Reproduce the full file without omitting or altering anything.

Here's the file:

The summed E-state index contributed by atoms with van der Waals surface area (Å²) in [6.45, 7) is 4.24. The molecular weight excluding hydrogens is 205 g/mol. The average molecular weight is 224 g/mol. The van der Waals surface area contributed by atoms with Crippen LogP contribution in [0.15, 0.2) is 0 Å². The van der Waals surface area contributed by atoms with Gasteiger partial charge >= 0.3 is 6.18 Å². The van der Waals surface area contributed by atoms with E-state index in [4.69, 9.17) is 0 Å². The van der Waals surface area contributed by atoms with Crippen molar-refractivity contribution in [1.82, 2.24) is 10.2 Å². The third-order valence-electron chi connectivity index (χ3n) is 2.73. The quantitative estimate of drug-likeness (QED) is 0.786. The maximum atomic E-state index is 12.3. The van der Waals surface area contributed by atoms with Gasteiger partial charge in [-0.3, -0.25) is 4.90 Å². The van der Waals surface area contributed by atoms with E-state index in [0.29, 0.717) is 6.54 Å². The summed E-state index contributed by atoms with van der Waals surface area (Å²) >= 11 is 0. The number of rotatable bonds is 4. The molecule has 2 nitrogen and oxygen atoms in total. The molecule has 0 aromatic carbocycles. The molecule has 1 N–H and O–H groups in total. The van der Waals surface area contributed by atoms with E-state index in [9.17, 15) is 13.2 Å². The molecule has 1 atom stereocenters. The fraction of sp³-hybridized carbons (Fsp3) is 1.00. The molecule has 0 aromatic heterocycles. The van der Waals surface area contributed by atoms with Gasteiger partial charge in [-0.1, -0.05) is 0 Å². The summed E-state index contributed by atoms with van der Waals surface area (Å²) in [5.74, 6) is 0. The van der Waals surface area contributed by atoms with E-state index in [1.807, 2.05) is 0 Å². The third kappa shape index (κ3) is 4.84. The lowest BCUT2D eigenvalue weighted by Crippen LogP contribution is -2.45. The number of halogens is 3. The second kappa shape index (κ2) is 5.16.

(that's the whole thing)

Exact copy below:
The summed E-state index contributed by atoms with van der Waals surface area (Å²) in [6.45, 7) is 4.24. The molecular weight excluding hydrogens is 205 g/mol. The average molecular weight is 224 g/mol. The van der Waals surface area contributed by atoms with Crippen LogP contribution in [0.15, 0.2) is 0 Å². The van der Waals surface area contributed by atoms with Gasteiger partial charge >= 0.3 is 6.18 Å². The van der Waals surface area contributed by atoms with E-state index in [4.69, 9.17) is 0 Å². The van der Waals surface area contributed by atoms with Crippen molar-refractivity contribution in [1.82, 2.24) is 10.2 Å². The third-order valence-electron chi connectivity index (χ3n) is 2.73. The quantitative estimate of drug-likeness (QED) is 0.786. The maximum atomic E-state index is 12.3. The van der Waals surface area contributed by atoms with Gasteiger partial charge in [-0.3, -0.25) is 4.90 Å². The van der Waals surface area contributed by atoms with E-state index in [0.29, 0.717) is 6.54 Å². The summed E-state index contributed by atoms with van der Waals surface area (Å²) >= 11 is 0. The number of rotatable bonds is 4. The molecule has 2 nitrogen and oxygen atoms in total. The molecule has 0 aromatic carbocycles. The molecule has 1 N–H and O–H groups in total. The van der Waals surface area contributed by atoms with E-state index in [9.17, 15) is 13.2 Å². The molecule has 1 atom stereocenters. The fraction of sp³-hybridized carbons (Fsp3) is 1.00. The molecule has 0 aromatic heterocycles. The van der Waals surface area contributed by atoms with Gasteiger partial charge in [-0.1, -0.05) is 0 Å². The summed E-state index contributed by atoms with van der Waals surface area (Å²) in [5.74, 6) is 0. The van der Waals surface area contributed by atoms with E-state index in [1.807, 2.05) is 0 Å². The third kappa shape index (κ3) is 4.84. The lowest BCUT2D eigenvalue weighted by Crippen LogP contribution is -2.45. The number of halogens is 3. The second kappa shape index (κ2) is 5.16.